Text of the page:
Urban life is largely composed of the movement, activities and familiar patterns of people within and across our crowded urban landscapes. There is also a curiosity, perhaps even verging on a voyeuristic interest in the lives of our fellow urban neighbors.  As we traverse our city we share time and space with others.  As we idle awaiting a bus, or navigate to our local café, we encounter other strangers.  Often unconsciously we create fictitious stories about the lives of these people – that woman owns two cats, than man is a vegan, that child is lonely.  These people and the way they dress and behave on public city streets provide us an insight into the lives of others. 

Just as an archeologist excavates layers of debris from past civilizations to inform histories of ancient civilizations, so too can the discarded artifacts of today’s urban inhabitants be used to create the rich milieu of everyday stories of urban life.  In fact, we can observe these patterns by extracting the secondary traces that are left behind by the flows of urban inhabitants – the archaeology of public urban trash.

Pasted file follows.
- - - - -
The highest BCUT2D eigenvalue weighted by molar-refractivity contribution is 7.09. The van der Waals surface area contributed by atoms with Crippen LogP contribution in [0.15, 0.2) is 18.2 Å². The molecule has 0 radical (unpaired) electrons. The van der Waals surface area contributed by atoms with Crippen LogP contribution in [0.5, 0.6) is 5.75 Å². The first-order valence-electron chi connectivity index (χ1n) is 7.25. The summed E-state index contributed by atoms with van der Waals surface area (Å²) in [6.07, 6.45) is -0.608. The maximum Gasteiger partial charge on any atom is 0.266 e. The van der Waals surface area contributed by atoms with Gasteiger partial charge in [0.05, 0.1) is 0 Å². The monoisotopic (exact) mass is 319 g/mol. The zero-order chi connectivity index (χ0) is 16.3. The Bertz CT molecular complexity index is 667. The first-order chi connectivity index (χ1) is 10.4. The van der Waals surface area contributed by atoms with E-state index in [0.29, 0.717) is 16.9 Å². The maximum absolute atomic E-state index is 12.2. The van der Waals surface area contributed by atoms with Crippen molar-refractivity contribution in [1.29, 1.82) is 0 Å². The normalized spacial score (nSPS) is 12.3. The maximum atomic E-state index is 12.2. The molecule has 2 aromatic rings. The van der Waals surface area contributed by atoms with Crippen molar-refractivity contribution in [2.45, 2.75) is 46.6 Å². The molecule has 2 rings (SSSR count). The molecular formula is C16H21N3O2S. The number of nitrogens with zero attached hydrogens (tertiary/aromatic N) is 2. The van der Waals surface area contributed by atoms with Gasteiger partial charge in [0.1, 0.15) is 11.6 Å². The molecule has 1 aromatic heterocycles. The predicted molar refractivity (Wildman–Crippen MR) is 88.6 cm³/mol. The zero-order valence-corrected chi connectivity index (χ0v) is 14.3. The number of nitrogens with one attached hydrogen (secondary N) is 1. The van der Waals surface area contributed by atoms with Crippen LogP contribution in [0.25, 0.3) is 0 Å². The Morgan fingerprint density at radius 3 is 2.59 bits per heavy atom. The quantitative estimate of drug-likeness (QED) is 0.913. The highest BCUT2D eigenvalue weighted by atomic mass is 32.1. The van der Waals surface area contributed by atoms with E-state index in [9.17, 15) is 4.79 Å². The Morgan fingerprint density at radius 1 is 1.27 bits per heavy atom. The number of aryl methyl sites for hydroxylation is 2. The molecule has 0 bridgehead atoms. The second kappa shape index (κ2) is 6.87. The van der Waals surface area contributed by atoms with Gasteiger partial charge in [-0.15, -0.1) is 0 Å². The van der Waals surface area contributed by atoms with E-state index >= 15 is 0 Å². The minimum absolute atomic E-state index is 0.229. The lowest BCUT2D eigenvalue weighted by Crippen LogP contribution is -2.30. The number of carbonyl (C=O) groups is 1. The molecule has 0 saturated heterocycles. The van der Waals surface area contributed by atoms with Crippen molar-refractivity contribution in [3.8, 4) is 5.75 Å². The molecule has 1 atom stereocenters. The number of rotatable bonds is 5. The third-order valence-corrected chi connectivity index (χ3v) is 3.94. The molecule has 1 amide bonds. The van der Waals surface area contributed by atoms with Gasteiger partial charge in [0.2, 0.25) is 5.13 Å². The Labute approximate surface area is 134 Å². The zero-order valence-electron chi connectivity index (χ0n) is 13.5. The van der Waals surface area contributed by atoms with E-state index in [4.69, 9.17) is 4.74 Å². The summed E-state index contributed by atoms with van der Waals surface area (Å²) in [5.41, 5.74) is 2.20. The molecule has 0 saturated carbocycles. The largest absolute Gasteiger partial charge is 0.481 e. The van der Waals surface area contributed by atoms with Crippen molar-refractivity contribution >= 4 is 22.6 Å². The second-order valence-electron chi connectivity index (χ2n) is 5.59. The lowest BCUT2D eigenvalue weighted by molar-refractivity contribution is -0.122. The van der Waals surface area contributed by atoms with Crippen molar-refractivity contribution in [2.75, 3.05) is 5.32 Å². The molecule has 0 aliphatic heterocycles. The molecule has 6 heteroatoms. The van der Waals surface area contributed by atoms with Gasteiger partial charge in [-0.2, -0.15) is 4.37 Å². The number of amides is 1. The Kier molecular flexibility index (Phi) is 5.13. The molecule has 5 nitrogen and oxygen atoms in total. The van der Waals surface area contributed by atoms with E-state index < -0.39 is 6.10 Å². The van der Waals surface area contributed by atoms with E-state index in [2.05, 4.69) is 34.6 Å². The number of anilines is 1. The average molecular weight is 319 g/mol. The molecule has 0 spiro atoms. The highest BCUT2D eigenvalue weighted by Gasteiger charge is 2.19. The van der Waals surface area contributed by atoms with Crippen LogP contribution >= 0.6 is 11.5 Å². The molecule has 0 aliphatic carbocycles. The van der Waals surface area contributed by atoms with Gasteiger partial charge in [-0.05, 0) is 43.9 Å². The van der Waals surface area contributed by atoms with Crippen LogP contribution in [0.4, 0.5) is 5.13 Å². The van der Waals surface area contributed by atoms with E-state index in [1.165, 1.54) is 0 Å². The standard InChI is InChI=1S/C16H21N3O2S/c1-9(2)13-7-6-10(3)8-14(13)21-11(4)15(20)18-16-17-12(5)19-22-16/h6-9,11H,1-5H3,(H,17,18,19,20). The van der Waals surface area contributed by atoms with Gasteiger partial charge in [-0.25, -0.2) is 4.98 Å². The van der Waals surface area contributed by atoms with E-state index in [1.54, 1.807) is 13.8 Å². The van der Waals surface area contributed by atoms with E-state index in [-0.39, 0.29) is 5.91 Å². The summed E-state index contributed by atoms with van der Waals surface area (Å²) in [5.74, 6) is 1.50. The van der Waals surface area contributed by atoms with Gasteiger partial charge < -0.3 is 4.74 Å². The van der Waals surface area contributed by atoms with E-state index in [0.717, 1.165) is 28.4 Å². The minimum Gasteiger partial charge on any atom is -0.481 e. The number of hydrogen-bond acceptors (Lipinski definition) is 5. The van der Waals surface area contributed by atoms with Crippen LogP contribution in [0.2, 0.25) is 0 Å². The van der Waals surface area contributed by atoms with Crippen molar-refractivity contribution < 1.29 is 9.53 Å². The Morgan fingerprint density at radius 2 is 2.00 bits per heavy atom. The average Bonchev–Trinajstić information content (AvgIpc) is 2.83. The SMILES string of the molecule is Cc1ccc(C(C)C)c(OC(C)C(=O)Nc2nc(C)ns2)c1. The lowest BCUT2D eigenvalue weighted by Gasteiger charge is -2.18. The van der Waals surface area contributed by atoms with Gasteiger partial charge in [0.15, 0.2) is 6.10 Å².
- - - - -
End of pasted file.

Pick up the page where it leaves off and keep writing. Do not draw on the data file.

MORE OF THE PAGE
As urban places are traversed, used, experienced, and neglected, a pattern or trace of trash is created on the landscape. What does the type and/or amount of trash say about a place and the people that frequent (or neglect) it?  Can new urban computing technologies influence trash accumulation, collection, awareness? Can we observe and interpret patterns of usage perhaps near a public city trashcan that can reveal a larger story of the place and people that inhabit and traverse it?  We explore these and other questions using the Urban Probes methodology.

Our Urban Probe, Jetsam, explores urban public trash, its meaning, patterns, and usage, as it manifests itself in cities.  Through this probe we hope to uncover new opportunities for technology to emerge across urban landscapes and further connect with our emotional experiences of living in cities.

You can also read the full research paper on this project:

Urban Probes: Encountering our Emerging Urban Atmospheres
Eric Paulos and Tom Jenkins
ACM SIGCHI, April 2005

or watch a 10 minute video about Urban Atmospheres, Urban Probes, and Jetsam:

Urban Atmospheres Intro (w/ Jetsam) VIDEO


Urban Atmospheres at Intel Research